Rachel Amphlett – DS Kay Hunter

Will to Live coverI’ve only recently discovered this series and enjoyed the first two books, Scared to Death and Will to Live. Rachel has a no-nonsense, economic style of writing that engages you from the first paragraph. Like Peter James, her plots are different and deftly delivered with a touch of wit and humour to lighten the tone.

While she tackles gritty subjects and hard hitting crimes, she manages without littering her stories with profanities and gratuitous descriptions or violence, which proves it’s the story that counts. I also like to write this way.

These authors all have distinctive styles, but share a number of characteristics that heighten their appeal and inspire me, namely

  • strong central characters who will do whatever it takes to bring the villains to justice
  • complex, twisting plots that baffle, intrigue, entertain and fulfil
  • realism and credibility
  • humour and wit, often dark, that’s often lacking in many novels.

 

Though a newcomer to crime fiction with much to learn, these are the characteristics I strive to bring to my novels, and I’m delighted I’ve found such fantastic examples to show me the way.

I’m sure there will be many more authors in my ‘To Be Read’ pile that will entertain and hopefully inspire me.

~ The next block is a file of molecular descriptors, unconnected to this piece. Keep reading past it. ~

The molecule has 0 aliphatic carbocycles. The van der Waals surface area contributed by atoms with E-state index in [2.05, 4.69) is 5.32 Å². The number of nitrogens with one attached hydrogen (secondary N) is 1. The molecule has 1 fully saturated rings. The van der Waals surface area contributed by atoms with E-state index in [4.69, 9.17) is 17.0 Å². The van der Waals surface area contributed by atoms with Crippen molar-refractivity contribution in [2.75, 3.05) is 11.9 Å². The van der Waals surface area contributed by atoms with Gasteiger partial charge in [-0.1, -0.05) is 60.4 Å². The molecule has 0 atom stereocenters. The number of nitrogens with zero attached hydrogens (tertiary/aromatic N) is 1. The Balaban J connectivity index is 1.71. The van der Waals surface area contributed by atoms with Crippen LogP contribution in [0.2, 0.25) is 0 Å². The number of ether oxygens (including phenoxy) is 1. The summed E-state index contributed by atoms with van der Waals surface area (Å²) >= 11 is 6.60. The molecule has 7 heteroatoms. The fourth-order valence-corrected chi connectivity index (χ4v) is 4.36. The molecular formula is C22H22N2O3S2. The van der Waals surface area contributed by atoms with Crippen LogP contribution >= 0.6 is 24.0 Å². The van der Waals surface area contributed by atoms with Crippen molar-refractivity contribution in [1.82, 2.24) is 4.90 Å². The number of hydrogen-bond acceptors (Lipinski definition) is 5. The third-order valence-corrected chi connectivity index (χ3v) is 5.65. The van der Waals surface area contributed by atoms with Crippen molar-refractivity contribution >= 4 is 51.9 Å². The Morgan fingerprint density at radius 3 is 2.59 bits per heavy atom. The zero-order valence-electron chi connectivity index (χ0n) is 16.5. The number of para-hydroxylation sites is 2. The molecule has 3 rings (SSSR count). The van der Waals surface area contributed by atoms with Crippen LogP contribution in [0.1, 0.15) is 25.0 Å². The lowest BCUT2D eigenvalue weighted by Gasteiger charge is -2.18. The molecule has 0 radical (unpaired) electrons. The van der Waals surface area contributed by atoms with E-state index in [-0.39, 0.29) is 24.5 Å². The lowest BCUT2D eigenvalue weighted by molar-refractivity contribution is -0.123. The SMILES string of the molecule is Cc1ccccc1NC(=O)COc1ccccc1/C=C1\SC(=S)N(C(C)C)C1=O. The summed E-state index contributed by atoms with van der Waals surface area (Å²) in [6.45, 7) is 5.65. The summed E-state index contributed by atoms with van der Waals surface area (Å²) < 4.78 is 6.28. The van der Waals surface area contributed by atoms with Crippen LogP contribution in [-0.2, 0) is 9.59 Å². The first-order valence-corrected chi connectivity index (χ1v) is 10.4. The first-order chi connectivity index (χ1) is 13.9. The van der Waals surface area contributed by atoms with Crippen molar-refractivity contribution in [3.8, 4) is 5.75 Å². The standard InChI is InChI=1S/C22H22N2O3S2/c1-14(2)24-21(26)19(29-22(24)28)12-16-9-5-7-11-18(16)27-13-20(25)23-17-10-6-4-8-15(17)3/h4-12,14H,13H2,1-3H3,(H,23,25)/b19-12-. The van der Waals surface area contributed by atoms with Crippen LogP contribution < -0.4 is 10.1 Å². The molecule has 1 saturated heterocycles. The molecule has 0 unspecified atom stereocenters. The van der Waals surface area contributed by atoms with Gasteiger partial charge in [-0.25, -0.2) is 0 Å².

That’s the joy of reading.


Click here for reviews of the novels mentioned in this post.

If you’d like to find out more about my novels and lead character, Kent Fisher, please check out my website at http://robertcrouch.co.uk or my Amazon page.

If you’d like exclusive previews and insights, sign up to my Reader Group by entering you details in the form at the top right of the page.

The authors who inspired me to write – Part One

“If there’s a book you want to read, but it hasn’t been written yet, then you must write it.”
Toni Morrison.


Reading inspired me to write. The discovery of exciting new worlds, memorable characters and epic conflicts made me want to create my own. I wanted to bring as much enjoyment and pleasure to others as reading had brought to me.

Early stirrings

Famous Five seriesFrom the moment I learned to read, words captivated me. They offered me imaginary worlds, characters I knew better than my friends, and exciting stories that brought me every emotion you could imagine. From books, I learned about life, friendship, courage, good, evil, and love.

The first books to grab my imagination and feed it with possibilities were Enid Blyton’s Famous Five stories. I wanted to join their adventures, to fight the bad guys and defeat evil, making a difference to the world.